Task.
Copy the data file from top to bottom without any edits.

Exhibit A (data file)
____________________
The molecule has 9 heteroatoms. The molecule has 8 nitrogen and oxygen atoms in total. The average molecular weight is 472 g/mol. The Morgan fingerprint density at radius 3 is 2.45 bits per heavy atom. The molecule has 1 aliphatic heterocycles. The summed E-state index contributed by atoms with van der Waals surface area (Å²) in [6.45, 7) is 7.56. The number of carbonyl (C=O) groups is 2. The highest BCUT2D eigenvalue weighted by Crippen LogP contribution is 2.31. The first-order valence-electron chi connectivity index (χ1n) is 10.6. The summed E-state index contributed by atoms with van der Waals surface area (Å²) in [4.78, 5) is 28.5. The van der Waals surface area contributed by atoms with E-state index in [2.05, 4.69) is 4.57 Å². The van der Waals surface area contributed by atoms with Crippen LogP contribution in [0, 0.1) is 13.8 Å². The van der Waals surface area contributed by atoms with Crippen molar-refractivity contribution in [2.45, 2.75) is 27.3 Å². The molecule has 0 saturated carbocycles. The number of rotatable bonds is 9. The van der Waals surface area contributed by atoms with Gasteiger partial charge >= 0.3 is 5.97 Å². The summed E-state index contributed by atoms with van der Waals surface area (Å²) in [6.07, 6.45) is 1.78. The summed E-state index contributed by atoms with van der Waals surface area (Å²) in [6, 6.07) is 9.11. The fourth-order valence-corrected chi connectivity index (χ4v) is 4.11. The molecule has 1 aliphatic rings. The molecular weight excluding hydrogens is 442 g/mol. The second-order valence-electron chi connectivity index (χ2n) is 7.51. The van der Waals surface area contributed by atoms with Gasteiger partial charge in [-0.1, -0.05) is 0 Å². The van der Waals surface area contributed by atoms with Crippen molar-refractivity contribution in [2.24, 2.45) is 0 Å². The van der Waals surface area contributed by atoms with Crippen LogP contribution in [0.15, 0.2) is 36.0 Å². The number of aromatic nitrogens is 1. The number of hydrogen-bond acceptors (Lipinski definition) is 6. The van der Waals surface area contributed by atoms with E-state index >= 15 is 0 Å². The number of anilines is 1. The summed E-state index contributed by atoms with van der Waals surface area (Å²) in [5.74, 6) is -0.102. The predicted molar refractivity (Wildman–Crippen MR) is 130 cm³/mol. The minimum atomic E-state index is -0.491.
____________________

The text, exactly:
The molecule has 9 heteroatoms. The molecule has 8 nitrogen and oxygen atoms in total. The average molecular weight is 472 g/mol. The Morgan fingerprint density at radius 3 is 2.45 bits per heavy atom. The molecule has 1 aliphatic heterocycles. The summed E-state index contributed by atoms with van der Waals surface area (Å²) in [6.45, 7) is 7.56. The number of carbonyl (C=O) groups is 2. The highest BCUT2D eigenvalue weighted by Crippen LogP contribution is 2.31. The first-order valence-electron chi connectivity index (χ1n) is 10.6. The summed E-state index contributed by atoms with van der Waals surface area (Å²) in [4.78, 5) is 28.5. The van der Waals surface area contributed by atoms with E-state index in [2.05, 4.69) is 4.57 Å². The van der Waals surface area contributed by atoms with Crippen LogP contribution in [0, 0.1) is 13.8 Å². The van der Waals surface area contributed by atoms with Crippen molar-refractivity contribution in [2.45, 2.75) is 27.3 Å². The molecule has 0 saturated carbocycles. The number of rotatable bonds is 9. The van der Waals surface area contributed by atoms with Gasteiger partial charge >= 0.3 is 5.97 Å². The summed E-state index contributed by atoms with van der Waals surface area (Å²) in [6.07, 6.45) is 1.78. The summed E-state index contributed by atoms with van der Waals surface area (Å²) in [6, 6.07) is 9.11. The fourth-order valence-corrected chi connectivity index (χ4v) is 4.11. The molecule has 1 aliphatic rings. The molecular weight excluding hydrogens is 442 g/mol. The second-order valence-electron chi connectivity index (χ2n) is 7.51. The van der Waals surface area contributed by atoms with Gasteiger partial charge in [-0.1, -0.05) is 0 Å². The van der Waals surface area contributed by atoms with Crippen molar-refractivity contribution in [2.24, 2.45) is 0 Å². The van der Waals surface area contributed by atoms with Crippen LogP contribution in [0.15, 0.2) is 36.0 Å². The number of aromatic nitrogens is 1. The number of hydrogen-bond acceptors (Lipinski definition) is 6. The van der Waals surface area contributed by atoms with E-state index >= 15 is 0 Å². The number of anilines is 1. The summed E-state index contributed by atoms with van der Waals surface area (Å²) in [5.74, 6) is -0.102. The predicted molar refractivity (Wildman–Crippen MR) is 130 cm³/mol. The minimum atomic E-state index is -0.491.